Sabtu, 01 Juni 2013

Food & Drink in Tanzania

Food & Drink in Tanzania

Tanzania, located on Africa's east coast just south of Kenya, has a diverse and internationally influenced culinary culture. Fruits and spices were introduced into the region by Arab traders, and the cassava root was brought in by the Portuguese in the late 17th century. Tanzanian cuisine relies heavily on grains, rice, spices and fruits. Meats, including chicken and fish, are generally reserved for special occasions. Add this to my Recipe Box.


    Ugali is virtually the grandfather of grits in preparation. Ugali is made from three ingredients--white corn, cassava, millet or sorghum flour mixed with water and salt. The ingredients are boiled together until a porridge-like mush is formed. Ugali is eaten as a mushy paste with the fingers, usually to pick up fish, meat, soured milk or vegetable dishes. Ugali is considered as the most common food in Tanzania, eaten in nearly every household.


    Similar to a rice pilaf, pilau is usually eaten as a communal dish as it contains the makings of a whole meal. Pilaf begins with spiced rice, to which meat, chicken or fish is added along with vegetables and or nuts. It can also be eaten as a sweet rice with cinnamon. Pilau is a Christmas staple for Tanzanians.


    Chapatti is a warm flat bread not unlike those in the Middle East. It contains flour, water, oil, salt and onions. They are a savory snack and usually are eaten along with a stew, rice or wrapped around ugali. Chapatti is also a common tea time item and is usually served alongside chai tea.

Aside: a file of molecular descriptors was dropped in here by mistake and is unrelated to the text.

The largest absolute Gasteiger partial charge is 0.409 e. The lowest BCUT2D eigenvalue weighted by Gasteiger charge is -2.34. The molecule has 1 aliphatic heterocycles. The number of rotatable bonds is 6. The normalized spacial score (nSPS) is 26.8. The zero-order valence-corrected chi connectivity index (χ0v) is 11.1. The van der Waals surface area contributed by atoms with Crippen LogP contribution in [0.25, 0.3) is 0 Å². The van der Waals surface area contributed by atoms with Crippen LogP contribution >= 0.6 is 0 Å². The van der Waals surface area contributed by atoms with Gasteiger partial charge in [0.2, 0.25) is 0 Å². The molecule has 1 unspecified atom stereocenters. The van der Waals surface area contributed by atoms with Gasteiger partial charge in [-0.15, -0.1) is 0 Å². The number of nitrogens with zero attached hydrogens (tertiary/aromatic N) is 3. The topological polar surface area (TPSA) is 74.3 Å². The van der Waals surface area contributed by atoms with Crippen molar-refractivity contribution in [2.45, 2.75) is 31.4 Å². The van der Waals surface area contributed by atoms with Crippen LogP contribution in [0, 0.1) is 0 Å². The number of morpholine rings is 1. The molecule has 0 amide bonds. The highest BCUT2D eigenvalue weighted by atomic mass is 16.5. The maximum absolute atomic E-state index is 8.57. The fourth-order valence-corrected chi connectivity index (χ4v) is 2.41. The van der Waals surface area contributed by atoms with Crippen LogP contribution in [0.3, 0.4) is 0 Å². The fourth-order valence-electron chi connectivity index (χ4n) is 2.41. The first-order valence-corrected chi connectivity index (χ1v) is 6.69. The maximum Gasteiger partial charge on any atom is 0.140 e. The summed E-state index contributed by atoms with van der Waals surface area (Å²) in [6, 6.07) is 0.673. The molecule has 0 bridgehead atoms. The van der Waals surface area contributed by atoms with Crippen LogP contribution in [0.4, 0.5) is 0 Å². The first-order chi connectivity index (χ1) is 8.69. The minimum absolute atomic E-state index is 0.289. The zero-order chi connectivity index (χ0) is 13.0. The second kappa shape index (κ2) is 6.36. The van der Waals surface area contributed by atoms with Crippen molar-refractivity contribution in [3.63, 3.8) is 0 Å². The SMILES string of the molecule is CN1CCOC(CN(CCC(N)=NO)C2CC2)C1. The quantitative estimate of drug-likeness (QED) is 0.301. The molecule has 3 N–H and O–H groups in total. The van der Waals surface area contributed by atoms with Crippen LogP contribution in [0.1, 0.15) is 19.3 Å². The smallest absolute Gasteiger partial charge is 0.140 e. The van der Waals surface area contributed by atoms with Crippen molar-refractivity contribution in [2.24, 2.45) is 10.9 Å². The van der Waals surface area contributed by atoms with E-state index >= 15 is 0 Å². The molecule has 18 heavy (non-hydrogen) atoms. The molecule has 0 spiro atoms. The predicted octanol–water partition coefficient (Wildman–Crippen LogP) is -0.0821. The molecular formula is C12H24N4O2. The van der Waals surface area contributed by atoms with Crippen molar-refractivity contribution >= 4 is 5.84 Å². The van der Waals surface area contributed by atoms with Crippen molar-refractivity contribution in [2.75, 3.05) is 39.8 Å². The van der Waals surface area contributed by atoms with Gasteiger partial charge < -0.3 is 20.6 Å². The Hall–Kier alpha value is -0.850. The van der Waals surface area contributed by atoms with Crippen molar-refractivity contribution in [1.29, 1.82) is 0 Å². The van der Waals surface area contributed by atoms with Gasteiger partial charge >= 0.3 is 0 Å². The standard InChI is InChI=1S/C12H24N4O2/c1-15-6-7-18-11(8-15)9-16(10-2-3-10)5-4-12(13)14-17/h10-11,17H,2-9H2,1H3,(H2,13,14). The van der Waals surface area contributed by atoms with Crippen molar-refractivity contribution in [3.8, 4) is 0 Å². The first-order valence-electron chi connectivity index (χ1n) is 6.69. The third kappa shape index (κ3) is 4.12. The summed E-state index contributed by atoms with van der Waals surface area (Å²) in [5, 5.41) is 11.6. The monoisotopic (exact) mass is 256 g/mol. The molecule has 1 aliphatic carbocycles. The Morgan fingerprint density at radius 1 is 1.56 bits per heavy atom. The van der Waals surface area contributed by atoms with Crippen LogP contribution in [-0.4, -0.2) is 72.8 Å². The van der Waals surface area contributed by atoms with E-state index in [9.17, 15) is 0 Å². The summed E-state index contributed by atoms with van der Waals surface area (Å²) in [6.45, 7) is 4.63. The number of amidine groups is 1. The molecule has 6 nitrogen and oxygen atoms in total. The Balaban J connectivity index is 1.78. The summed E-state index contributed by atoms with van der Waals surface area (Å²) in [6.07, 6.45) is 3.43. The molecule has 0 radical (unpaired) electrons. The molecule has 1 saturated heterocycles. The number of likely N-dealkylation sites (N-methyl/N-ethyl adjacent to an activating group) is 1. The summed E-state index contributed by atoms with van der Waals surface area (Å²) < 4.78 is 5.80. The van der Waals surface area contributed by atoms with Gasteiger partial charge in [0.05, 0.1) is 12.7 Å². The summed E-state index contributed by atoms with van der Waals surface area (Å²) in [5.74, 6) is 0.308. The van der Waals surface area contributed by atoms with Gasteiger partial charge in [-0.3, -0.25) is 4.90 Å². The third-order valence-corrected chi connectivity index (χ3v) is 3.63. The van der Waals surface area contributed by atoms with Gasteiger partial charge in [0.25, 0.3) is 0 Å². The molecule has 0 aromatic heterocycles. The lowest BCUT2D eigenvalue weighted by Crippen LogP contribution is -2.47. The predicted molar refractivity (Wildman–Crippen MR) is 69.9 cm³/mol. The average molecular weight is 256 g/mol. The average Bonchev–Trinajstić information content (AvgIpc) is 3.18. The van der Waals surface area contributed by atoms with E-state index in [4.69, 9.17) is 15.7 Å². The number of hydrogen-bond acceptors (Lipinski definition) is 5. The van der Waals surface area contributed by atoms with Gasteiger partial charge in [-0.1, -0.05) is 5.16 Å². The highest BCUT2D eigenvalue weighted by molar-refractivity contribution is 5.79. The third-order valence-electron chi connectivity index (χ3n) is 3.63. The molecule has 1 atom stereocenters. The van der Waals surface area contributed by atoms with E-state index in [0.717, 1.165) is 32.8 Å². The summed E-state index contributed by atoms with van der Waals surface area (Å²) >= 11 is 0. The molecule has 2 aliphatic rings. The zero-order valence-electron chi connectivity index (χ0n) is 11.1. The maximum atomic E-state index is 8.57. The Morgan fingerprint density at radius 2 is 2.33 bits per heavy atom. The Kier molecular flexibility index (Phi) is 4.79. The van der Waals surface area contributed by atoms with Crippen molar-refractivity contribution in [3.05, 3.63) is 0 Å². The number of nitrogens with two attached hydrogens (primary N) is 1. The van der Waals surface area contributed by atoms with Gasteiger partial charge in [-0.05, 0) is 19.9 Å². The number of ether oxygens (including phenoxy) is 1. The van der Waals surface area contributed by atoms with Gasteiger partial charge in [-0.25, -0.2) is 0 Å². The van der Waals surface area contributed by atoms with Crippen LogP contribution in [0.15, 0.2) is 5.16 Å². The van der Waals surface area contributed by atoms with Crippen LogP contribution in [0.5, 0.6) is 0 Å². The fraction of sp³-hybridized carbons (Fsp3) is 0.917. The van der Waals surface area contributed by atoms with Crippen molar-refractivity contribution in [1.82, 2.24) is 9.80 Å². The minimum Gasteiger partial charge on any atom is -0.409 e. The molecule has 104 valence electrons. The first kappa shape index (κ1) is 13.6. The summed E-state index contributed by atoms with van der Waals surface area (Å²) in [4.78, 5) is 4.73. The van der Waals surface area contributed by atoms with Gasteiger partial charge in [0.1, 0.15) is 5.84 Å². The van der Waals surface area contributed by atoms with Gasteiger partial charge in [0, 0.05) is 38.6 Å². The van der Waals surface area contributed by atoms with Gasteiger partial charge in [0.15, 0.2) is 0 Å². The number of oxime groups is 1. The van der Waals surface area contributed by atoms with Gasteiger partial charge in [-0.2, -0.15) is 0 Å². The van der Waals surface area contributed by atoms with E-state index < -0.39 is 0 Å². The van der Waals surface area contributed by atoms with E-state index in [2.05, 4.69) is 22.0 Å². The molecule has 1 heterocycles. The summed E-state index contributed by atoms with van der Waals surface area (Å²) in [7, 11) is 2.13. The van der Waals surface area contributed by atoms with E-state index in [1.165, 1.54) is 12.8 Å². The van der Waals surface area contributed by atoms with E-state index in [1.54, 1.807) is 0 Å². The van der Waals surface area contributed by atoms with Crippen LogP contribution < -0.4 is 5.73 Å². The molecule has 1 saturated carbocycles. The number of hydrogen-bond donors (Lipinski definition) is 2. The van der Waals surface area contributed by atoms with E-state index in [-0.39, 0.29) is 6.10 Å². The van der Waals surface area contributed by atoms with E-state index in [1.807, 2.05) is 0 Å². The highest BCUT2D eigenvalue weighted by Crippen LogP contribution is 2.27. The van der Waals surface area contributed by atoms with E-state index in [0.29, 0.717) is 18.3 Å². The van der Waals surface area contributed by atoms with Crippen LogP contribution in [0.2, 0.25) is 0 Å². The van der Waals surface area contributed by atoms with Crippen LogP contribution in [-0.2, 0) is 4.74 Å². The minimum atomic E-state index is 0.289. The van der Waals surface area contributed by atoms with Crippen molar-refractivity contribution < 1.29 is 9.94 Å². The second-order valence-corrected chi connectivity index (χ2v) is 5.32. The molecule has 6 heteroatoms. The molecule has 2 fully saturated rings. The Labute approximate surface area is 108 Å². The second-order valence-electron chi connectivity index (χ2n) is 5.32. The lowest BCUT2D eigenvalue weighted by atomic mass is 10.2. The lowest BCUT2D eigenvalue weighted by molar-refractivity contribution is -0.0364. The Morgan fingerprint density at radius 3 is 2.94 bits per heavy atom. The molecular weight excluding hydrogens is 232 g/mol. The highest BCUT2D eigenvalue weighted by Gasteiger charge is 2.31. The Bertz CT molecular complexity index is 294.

The daily drink in Tanzania is tea, particularly chai tea which is drunk at most social gatherings in the afternoons. Coffee is also a popular drink sold by many street vendors. For children, soft drinks and fruit juices, particularly pineapple, orange and tamarind juices, are popular along with sugar cane juice. Tanzanian alcohol consists of beer made from banana known as mbege and distilled grain liquor from millet.


    Tanzania is full of street vendors selling snack and quick drinks. Among the most popular of in between meal snacks (Tanzanians only eat two meals a day) are fried sweet breads known as vitumbua and doughnut-like cakes known as maandazi. Other common snacks include sugar cane, peanuts and fresh fruits including tomatoes and papaya.


    Bananas and plantains are staples in the Tanzanian diet. They are used in a variety of sweet and savory dishes. Fried bananas or plantains, known as Ndizi Kaanga, are a popular dessert with the addition of brown sugar, lemon juice, nutmeg and butter.

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